Third Call for Papers: 16th International Cognitive Linguistics Conference
ICLC 16: Modeling Language and Cognition
Submission is closed. Notifications of acceptance/rejections will be sent in late February.
August 7-11, 2023
Heinrich Heine University Düsseldorf
Theme Session Proposal Deadline:
October 15, 2022 November 1, 2022
Abstract Submission Deadline:
December 15, 2022 January 15, 2023
Notification of acceptance / rejection: February 2023
About the conference
The 16th International Cognitive Linguistics Conference Conference (ICLC16) will take place at Heinrich Heine University Düsseldorf from August 7 through 11, 2023. ICLC is the biennial meeting of the International Cognitive Linguistics Association (ICLA), which connects scholars from various linguistic disciplines and theoretical approaches who share a cognitive-functional view of language, according to which language is seen as an integral part of cognition. In recent years, Cognitive Linguistics has become more and more interdisciplinary, combining insights from typology, psycho- and neurolinguistics, language history, and many other areas.
We invite a broad range of papers on any topic taking a cognitive, functional, typological, or discourse approach to the study of language and cognition. Typical topics treated in the conference include, but are not limited to, the following:
- cognitive grammar
- construction grammar
- metaphor and metonymy
- frame semantics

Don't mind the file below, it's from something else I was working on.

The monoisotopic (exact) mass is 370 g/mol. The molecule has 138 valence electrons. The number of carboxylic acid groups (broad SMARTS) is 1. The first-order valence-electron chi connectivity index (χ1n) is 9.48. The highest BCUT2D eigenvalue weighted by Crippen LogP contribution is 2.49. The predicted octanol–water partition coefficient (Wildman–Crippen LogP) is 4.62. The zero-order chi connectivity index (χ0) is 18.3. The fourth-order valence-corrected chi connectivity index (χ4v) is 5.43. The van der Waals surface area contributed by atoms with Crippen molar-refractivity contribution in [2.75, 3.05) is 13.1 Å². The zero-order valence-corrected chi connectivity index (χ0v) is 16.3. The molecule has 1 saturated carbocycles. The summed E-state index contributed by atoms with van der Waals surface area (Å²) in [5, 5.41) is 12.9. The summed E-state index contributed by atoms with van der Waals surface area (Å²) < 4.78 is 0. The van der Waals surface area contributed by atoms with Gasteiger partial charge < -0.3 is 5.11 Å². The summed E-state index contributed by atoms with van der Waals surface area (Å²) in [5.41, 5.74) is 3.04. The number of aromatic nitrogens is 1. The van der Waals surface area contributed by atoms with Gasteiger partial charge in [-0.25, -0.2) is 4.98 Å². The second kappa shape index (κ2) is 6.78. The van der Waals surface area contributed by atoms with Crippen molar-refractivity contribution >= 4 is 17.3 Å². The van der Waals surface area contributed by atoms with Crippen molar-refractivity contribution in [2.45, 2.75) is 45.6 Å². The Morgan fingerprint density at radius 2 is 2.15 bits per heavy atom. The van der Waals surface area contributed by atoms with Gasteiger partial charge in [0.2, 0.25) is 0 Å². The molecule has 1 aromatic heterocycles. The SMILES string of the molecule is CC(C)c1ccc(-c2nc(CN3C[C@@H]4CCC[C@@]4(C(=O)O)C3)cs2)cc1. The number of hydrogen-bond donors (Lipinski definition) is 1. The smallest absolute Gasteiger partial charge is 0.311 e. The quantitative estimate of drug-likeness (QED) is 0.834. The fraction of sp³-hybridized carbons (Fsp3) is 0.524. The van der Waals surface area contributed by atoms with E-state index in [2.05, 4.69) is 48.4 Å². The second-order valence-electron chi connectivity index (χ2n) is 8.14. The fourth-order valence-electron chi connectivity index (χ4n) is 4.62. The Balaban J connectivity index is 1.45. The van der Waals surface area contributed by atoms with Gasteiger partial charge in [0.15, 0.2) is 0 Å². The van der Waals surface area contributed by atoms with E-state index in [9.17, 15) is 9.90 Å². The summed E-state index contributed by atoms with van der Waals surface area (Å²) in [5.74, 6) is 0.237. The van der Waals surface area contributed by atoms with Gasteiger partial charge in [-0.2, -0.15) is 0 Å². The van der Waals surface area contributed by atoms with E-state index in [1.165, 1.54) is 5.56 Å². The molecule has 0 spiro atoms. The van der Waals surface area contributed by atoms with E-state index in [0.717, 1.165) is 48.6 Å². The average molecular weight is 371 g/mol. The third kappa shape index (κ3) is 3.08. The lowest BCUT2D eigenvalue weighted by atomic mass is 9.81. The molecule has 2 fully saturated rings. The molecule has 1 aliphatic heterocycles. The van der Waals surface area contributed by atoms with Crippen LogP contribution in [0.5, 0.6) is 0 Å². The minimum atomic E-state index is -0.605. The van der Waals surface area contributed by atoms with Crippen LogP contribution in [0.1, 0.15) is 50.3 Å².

- prototypes and categorization
- cognitive phonology
- discourse analysis
- pragmatics and cognition
- corpus linguistics
- language processing
- language change and grammaticalization
- cognitive typology
- motion and space
- first language acquisition
- applied linguistics and pedagogy
- language evolution
- translation and cognition
- sign language research
- writing systems
- cognitive sociolinguistics
- cognitive semiotics
The main topic of ICLC16 is “Modeling language and cognition”. We particularly encourage papers discussing theoretical advances in modeling linguistic knowledge from a usage-based perspective, or empirical methods that help us get a better grasp of the “grammar network” using authentic data and/or computational modeling, including constructicography and data-based developments of linguistic resources of various kinds. As usual, however, we strive at representing the full breadth of cognitive-linguistic research. In our first in-person meeting since 2019, we therefore look very much forward to vivid discussions about papers from all domains of Cognitive Linguistics.
The organization of ICLC16 is guided by the principles summarized in the ICLA Statement of Diversity and Inclusion.
All information on the conference can be found on the ICLC16 website.
The language of the conference is English.
Our confirmed plenary speakers are:
- Heike Behrens, University of Basel
- Alice Gaby, Monash University
- Thomas Hoffmann, University of Eichstätt-Ingolstadt
- Terry Janzen, University of Manitoba
- Kyoko Ohara, Keio University
- Jordan Zlatev, Lund University
For conference participation there is no requirement to be an ICLA member, but members will get a substantial reduction in the conference fees as well as enjoy other benefits (more information and member signup via the ICLA website).